The current furore in the London press over an article by the veteran British journalist and newspaper editor Roy Greenslade in the British Journalism Review describing his sympathies with the Irish republican cause as a consequence of reporting on Britain’s “dirty war” in Ireland during the so-called Troubles of 1966-2005, particularly the Bloody Sunday massacre of 1972, is simply another example of that country’s inability to grasp with the forty year history of the conflict. It can be seen in the post-2010 insistence by right-wing commentators and historians in the UK that the Irish Republican Army was “defeated” in the 1990s and that the burgeoning peace process was the result of a British “victory” over the insurgency rather than the outgrowth of a military and political stalemate in the contested region, as most participants acknowledged at the time (or as a dispirited Boris Johnson wrote for The Spectator magazine back in 2000, the IRA “won” and the UK “connived in its own defeat”).
Such jingoistic revisionism handily ignores the record of backchannel negotiations by successive Conservative and Labour governments with their Irish republican opponents from 1969 onwards, or that the main impetus to ending what was becoming a generational war was the failure of the 1985 Anglo-Irish Agreement to deliver the security upper hand that then prime minister Margaret Thatcher had desperately hoped for and her subsequent – and quite bitter – acceptance that the road to peace lay through talks with those she latterly acknowledged in 1990 were engaging in “guerrilla warfare” under what they regarded as “rules of war”. Instead a small but growing cadre of unionist-imbued writers and newspaper columnists prefer to invent a dangerously delusional flag-waving myth of the Troubles that can be added to a list of Britain’s supposedly unbroken military glories alongside “standing alone” in World War II against the might of “fascist Europe”.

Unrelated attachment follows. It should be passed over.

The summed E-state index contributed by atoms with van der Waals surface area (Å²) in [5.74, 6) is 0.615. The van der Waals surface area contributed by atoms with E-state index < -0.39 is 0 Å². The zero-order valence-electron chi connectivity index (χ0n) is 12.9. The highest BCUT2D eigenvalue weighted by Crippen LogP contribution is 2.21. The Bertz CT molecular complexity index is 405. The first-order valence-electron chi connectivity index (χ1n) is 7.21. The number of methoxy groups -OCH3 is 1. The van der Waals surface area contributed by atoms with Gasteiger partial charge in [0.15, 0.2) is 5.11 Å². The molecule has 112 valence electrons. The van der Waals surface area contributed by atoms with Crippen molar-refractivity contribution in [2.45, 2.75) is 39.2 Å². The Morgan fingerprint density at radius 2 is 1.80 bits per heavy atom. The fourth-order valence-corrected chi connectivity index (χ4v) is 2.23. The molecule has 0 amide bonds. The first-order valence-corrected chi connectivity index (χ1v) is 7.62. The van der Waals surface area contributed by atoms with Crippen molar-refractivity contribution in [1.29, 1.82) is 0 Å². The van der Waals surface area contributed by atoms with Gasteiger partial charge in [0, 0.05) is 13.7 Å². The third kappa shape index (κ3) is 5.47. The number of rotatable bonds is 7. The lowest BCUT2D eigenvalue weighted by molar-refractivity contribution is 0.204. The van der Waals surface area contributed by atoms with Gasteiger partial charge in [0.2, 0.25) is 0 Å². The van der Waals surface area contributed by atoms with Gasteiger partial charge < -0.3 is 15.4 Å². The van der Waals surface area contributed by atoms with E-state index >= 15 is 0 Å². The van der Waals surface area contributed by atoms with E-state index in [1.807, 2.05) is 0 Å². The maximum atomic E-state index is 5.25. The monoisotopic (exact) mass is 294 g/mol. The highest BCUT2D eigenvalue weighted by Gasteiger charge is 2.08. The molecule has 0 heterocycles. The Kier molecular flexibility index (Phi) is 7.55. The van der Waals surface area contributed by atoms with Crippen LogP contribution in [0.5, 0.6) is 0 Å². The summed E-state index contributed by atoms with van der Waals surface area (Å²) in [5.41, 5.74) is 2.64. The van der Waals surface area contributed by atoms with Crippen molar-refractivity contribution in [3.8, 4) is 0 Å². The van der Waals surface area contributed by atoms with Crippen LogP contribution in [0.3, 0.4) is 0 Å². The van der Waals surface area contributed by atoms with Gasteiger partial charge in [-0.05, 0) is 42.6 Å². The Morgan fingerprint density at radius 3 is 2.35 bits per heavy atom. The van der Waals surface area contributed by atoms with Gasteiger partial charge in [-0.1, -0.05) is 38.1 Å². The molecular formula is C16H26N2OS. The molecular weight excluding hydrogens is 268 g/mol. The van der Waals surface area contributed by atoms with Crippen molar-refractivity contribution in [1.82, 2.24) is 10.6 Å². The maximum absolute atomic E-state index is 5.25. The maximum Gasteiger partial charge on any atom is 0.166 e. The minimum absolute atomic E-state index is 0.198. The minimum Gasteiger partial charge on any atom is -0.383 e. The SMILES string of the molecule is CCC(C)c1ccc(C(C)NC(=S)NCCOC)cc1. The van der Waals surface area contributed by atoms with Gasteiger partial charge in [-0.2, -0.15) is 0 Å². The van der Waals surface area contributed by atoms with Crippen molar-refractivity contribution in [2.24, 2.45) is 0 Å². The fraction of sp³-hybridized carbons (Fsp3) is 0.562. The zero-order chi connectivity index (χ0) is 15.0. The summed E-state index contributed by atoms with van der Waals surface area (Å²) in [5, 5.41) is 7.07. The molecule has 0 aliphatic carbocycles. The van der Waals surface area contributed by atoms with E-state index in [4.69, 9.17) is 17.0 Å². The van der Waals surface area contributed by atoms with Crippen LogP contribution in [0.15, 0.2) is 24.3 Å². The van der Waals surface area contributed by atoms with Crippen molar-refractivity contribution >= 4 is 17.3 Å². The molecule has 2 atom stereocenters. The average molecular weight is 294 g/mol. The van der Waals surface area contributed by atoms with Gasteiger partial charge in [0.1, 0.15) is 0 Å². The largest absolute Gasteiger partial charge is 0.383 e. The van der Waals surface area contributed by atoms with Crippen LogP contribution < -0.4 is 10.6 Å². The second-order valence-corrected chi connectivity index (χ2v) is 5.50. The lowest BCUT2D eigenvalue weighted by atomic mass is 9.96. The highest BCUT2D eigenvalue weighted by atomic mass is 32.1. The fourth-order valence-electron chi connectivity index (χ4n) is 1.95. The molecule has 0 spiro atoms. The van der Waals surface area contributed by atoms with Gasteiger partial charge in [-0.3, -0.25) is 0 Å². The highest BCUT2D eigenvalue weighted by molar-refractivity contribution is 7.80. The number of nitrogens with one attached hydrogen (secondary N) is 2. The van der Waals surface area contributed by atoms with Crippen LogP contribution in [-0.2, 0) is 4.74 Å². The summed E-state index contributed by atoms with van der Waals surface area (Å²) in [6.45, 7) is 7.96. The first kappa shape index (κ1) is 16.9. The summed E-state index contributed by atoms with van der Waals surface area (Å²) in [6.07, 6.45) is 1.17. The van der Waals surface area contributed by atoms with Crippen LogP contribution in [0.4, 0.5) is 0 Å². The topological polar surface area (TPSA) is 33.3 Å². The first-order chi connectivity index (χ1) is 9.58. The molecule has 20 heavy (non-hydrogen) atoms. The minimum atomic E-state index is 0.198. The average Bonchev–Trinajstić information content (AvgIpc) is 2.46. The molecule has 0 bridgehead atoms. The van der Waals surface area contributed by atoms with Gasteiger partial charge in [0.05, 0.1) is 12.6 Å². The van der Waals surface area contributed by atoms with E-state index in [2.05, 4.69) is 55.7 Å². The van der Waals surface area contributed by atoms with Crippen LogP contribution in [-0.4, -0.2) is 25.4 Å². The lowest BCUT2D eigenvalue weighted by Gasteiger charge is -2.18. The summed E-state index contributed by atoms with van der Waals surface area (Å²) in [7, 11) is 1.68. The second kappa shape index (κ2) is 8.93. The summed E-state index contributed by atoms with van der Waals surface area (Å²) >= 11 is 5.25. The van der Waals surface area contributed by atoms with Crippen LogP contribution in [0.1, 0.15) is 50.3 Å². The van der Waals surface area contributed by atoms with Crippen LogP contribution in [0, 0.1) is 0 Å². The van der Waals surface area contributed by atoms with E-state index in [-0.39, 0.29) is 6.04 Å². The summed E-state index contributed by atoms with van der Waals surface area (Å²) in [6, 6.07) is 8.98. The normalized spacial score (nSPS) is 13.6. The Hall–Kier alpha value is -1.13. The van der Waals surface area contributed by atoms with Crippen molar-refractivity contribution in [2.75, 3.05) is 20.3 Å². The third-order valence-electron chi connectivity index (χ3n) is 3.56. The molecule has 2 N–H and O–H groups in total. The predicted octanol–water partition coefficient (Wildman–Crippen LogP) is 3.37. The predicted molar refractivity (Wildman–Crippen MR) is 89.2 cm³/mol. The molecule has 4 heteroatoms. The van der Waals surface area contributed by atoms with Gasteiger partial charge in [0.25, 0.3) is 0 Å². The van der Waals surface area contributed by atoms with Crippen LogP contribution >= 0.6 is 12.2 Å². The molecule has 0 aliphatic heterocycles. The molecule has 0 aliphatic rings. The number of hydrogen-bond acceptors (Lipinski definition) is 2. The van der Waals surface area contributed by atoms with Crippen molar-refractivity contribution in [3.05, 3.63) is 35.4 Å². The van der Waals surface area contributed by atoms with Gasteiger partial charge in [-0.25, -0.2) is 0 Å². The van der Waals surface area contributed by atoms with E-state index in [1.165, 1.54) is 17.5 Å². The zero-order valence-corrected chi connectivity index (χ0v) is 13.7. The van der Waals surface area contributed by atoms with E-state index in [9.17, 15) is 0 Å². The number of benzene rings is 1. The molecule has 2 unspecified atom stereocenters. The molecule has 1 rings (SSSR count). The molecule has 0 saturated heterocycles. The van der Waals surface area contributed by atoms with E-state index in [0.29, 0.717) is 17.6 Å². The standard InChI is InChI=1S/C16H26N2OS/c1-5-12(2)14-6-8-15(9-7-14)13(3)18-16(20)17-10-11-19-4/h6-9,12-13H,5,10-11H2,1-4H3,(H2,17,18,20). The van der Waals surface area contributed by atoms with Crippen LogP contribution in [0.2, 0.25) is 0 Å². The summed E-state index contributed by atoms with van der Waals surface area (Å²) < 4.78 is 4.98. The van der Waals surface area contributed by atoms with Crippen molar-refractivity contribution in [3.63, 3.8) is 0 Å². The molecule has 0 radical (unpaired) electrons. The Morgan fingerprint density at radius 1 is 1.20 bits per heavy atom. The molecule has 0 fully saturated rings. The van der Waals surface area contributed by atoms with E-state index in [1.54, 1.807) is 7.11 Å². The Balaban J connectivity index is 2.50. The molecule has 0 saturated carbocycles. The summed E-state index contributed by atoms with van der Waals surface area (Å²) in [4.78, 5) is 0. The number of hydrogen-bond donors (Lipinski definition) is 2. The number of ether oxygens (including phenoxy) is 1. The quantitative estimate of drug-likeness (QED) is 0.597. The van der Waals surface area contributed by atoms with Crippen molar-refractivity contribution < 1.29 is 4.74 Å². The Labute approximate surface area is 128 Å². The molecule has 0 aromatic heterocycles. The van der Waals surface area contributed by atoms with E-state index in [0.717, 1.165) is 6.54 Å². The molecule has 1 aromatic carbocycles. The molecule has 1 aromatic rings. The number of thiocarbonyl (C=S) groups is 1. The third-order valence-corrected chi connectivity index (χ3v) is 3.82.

Which of course for the UK press makes Roy Greenslade, very much one of their own, an inconvenient figure with his talk of legitimate “armed struggle” and some home truths for the British people on their recent and less than glorious history in Ireland. One of the ironies of all this is that the political affiliation of the former editor of the left-leaning Daily Mirror has been common knowledge on both sides of the Irish Sea for over two decades. There is nothing particularly revelatory about it, no matter the paroxysms of vulgar outrage in the hibernophobic media circles of London. And I’m sure that regular readers of An Sionnach Fionn could probably name several other former senior British journalists, individuals prominent during the era of the Troubles, whose Irish republican sympathies – and perhaps more than sympathies – were equally well known.